Whilst I do love Romeo and Juliet, I find them intensely irritating, irrational and naive – so very juvenile – especially Romeo who is constantly brought back to earth by Juliet in the balcony scene, a girl who seeems a tad wiser than her thirteen years. I was on Beast’s side in the live action Disney Beauty and the Beast in this scene
Beast: Well, all that heartache, and pining, and…
[shudders and sticks out his tongue]
Beast: So many better things to read.
But how I would love to see Beatrice and Benedick take a detour from Messina to Verona and walk into the play. What advice would those two give to the young naive newlyweds?
Beatrice and Benedick, the jaded, cynical lovers of Much Ado About Nothing whose “Merry War” subplot of Much Ado About Nothing absolutely overshadows the main plot. The wit shown in their exchanges is such a gorgeous piece of theatre
I wonder that you will still be talking, Signior Benedick: nobody marks you.
What, my dear Lady Disdain! are you yet living?
Is it possible disdain should die while she hath such meet food to feed it as Signior Benedick? Courtesy itself must convert to disdain, if you come in her presence.
Then is courtesy a turncoat. But it is certain I am loved of all ladies, only you excepted: and I would I could find in my heart that I had not a hard heart; for, truly, I love none.
A dear happiness to women: they would else have been troubled with a pernicious suitor. I thank God and my cold blood, I am of your humour for that: I had rather hear my dog bark at a crow than a man swear he loves me.
God keep your ladyship still in that mind! so some gentleman or other shall ‘scape a predestinate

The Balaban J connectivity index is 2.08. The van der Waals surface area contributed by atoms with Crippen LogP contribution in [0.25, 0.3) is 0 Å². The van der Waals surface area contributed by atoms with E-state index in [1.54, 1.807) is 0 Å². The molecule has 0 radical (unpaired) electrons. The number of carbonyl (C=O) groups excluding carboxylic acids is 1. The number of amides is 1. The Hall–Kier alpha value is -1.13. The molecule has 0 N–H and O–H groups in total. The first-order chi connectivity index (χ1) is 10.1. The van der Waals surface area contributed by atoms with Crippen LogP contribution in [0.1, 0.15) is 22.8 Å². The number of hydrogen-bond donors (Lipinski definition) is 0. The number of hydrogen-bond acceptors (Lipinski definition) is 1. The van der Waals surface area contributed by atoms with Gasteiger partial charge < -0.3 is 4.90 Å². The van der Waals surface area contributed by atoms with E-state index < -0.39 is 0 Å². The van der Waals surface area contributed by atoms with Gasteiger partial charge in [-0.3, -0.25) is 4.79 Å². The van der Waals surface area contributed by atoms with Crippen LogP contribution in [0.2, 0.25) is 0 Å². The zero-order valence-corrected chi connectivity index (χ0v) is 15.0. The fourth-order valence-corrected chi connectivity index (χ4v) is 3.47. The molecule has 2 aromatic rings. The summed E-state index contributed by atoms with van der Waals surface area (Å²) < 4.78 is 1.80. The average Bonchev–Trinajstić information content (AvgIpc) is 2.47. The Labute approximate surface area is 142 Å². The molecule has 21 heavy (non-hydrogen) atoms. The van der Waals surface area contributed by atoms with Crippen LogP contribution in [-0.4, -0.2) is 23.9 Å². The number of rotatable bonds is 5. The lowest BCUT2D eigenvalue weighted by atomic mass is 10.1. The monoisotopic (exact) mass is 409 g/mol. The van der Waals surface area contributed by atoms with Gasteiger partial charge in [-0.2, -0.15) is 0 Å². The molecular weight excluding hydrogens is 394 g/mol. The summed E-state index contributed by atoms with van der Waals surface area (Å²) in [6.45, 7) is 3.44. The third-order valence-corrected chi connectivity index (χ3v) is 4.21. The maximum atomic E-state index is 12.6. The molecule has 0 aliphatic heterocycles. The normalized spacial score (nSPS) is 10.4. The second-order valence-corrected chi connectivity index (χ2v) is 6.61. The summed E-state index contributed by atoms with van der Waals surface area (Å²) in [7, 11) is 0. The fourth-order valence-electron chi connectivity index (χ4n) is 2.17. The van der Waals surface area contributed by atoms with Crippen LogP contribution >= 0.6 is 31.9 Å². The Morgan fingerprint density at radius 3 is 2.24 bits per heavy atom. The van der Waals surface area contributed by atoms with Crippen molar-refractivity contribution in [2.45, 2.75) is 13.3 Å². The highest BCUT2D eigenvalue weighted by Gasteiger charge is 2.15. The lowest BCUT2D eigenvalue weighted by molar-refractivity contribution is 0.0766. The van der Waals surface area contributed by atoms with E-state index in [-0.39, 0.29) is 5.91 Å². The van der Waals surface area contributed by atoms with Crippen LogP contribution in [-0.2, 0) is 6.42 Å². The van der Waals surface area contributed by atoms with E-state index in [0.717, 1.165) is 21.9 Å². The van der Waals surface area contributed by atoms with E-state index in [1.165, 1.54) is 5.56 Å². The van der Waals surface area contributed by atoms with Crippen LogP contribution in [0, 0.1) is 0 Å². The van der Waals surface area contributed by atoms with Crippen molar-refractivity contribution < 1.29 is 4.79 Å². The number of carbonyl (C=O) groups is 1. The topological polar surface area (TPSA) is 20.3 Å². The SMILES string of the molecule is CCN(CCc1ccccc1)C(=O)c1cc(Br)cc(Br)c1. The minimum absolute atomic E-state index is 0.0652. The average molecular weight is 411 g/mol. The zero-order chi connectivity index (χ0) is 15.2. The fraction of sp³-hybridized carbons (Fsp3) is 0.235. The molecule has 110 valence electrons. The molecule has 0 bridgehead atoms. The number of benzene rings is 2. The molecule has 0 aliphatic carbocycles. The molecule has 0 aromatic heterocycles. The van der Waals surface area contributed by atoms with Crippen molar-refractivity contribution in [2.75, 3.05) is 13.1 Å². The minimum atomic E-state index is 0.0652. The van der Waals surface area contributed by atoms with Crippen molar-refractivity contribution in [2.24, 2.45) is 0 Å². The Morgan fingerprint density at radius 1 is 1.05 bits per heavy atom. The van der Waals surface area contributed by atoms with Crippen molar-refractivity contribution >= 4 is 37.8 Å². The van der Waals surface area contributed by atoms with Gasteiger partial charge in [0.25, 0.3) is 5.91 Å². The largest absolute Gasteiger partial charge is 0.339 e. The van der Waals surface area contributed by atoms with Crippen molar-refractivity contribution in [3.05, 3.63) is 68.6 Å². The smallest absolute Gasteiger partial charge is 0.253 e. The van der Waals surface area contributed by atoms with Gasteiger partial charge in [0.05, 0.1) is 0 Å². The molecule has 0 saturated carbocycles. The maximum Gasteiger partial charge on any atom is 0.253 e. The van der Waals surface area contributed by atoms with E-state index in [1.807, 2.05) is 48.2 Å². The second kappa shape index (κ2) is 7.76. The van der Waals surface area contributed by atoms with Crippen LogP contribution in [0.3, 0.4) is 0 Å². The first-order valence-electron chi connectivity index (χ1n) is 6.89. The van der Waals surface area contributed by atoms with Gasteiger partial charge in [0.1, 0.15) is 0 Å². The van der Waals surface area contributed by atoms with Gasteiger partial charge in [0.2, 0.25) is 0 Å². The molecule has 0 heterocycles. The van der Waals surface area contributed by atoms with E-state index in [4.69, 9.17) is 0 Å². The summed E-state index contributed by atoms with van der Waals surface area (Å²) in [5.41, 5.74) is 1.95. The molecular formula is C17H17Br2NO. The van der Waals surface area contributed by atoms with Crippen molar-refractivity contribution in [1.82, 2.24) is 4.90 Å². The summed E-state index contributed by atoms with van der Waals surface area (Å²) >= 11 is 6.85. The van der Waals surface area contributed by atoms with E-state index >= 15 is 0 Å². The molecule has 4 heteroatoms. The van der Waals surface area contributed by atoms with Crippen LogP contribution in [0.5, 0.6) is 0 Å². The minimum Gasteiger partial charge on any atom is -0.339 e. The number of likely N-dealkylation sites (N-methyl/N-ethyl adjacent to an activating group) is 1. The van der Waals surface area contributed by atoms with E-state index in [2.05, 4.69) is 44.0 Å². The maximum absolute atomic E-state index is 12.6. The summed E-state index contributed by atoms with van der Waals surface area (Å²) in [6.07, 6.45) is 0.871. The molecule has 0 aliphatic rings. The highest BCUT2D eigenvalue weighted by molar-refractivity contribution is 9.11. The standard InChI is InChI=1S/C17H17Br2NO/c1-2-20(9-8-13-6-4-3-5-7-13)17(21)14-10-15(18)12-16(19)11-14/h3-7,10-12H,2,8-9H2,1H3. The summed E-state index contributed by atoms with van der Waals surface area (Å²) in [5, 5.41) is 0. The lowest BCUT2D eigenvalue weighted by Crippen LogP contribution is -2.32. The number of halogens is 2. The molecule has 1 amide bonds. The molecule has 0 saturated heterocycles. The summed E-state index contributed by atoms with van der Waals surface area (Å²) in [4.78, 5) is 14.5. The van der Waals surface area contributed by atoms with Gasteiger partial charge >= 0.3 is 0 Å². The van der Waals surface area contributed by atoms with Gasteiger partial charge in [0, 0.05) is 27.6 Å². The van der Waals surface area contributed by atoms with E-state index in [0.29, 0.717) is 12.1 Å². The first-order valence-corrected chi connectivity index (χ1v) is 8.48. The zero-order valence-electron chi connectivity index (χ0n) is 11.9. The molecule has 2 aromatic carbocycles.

Scratching could not make it worse, an ’twere such a face as yours were.
Well, you are a rare parrot-teacher.
A bird of my tongue is better than a beast of yours.
I would my horse had the speed of your tongue, and so good a continuer. But keep your way, i’ God’s name; I have done.
And that quiet hurt in Beatrice’s aside “You always end with a jade’s trick. I know you of old.”
Oh! And the wonderful joyous gulling scenes between them. Yes it has become a familiar enough trope… it is featured on TVTropes… but this is still fresh and credible. Unbelievably so, considering it was written five hundred years ago!
Shakespeare’s Political Subversiveness
Shakespeare was barely able to avoid subverting everything!
In terms of politics as well as literature, his plays are shockingly subversive.
Just take Hamlet. To present a play where the King has married his brother’s wife which (along with the fratricide that facilitated it) caused there to be “something rotten in the state of Denmark” in a society ruled by a Queen whose father married his brother’s wife…?